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As in Lee Child's two previous thrillers, Die Trying and Killing Floor, Reacher is soon up to his neck in lethal trouble, this time involving a vicious Wall Street manipulator, a mysterious woman (of course), and the livelihood of a whole community. Even the fate of soldiers missing in action in Vietnam is stirred into the brew.
But this is not a book by one of the new breed of U.S. thriller writers. Child prides himself on his ability, as an Englishman, to write American thrillers that are utterly convincing in milieu and toughness of action, without a trace of English sensibility. Tripwire is no exception. Every bit as lean and compulsive as its predecessors, it also builds on the freshest aspect of those books: Reacher may be a tough, epic hero, but he always remains human and vulnerable. --Barry Forshaw --This text refers to an out of print or unavailable edition of this title.
I was just getting ready to read the newest Jack Reacher when I decided to reread the earliest ones. We all like winners and Reacher is a real winner. Read morePublished 12 hours ago by Joe Mumme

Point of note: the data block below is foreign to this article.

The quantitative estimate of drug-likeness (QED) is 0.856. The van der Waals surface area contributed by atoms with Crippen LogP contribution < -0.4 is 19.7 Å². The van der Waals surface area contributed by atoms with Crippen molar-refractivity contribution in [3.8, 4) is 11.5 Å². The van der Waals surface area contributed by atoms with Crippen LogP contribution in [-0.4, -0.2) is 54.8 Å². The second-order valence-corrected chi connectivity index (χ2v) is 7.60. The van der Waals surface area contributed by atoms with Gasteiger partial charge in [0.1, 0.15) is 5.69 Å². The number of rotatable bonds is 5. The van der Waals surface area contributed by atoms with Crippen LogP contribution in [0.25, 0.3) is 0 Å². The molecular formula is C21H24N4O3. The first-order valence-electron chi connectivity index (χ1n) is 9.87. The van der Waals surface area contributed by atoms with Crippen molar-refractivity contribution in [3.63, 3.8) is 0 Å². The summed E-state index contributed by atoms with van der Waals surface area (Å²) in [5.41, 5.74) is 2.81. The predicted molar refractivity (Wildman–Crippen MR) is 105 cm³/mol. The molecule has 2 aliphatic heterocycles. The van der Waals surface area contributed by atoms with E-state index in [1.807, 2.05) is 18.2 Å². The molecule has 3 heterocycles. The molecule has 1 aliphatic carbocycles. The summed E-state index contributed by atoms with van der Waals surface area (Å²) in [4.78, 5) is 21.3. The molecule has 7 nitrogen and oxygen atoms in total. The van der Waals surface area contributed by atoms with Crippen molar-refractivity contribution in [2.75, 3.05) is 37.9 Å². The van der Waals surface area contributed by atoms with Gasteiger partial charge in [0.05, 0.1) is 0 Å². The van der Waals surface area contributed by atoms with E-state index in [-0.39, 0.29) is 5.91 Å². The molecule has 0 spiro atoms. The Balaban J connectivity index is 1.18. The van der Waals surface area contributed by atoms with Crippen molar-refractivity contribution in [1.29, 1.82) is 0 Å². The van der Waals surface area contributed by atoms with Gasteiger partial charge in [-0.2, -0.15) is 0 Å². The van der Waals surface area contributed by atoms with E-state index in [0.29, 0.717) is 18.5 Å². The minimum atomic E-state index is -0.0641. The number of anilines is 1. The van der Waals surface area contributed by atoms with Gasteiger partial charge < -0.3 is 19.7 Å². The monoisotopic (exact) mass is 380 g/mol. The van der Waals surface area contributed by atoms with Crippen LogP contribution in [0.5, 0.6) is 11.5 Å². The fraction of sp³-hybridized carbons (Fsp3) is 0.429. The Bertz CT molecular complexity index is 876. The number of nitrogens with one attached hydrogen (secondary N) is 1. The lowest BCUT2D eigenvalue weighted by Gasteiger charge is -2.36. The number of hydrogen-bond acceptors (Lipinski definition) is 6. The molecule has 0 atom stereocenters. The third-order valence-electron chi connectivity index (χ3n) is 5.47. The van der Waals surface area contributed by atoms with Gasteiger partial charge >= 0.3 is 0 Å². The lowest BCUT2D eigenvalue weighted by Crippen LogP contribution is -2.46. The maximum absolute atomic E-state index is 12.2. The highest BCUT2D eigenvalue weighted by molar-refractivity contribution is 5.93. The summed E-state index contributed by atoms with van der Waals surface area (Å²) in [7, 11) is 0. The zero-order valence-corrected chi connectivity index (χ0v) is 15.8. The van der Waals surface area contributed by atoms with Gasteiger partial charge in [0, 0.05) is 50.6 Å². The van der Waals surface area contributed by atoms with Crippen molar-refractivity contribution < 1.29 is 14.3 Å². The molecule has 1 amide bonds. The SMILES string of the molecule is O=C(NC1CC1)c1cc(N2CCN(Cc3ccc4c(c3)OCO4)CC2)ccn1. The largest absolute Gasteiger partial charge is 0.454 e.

An excellent well researched book, very informative, a real page tuner. Thank Leslie unpeeling of Reacher' s past. Third time I have read it, everything something new comes out. Read morePublished 1 day ago by Roonie
All Jack Reacher novels are hard to put down, but sometimes certain passages seem a little too long winded.Published 2 days ago by H. Iley
Possibly my favorite of the Jack Reacher tales. Wonderful twists and turns within a riveting story that includes a touching romance.Published 2 days ago by Pamela R. Merritt
It has been too long since a book grabbed my attention and wouldn't let go. I was so into the different story lines that I didn't have time to try and question the direction of... Read morePublished 3 days ago by Lov2read
Enjoyed this book, kept me on my toes for the entire book.Published 3 days ago by Carol A. Pitchford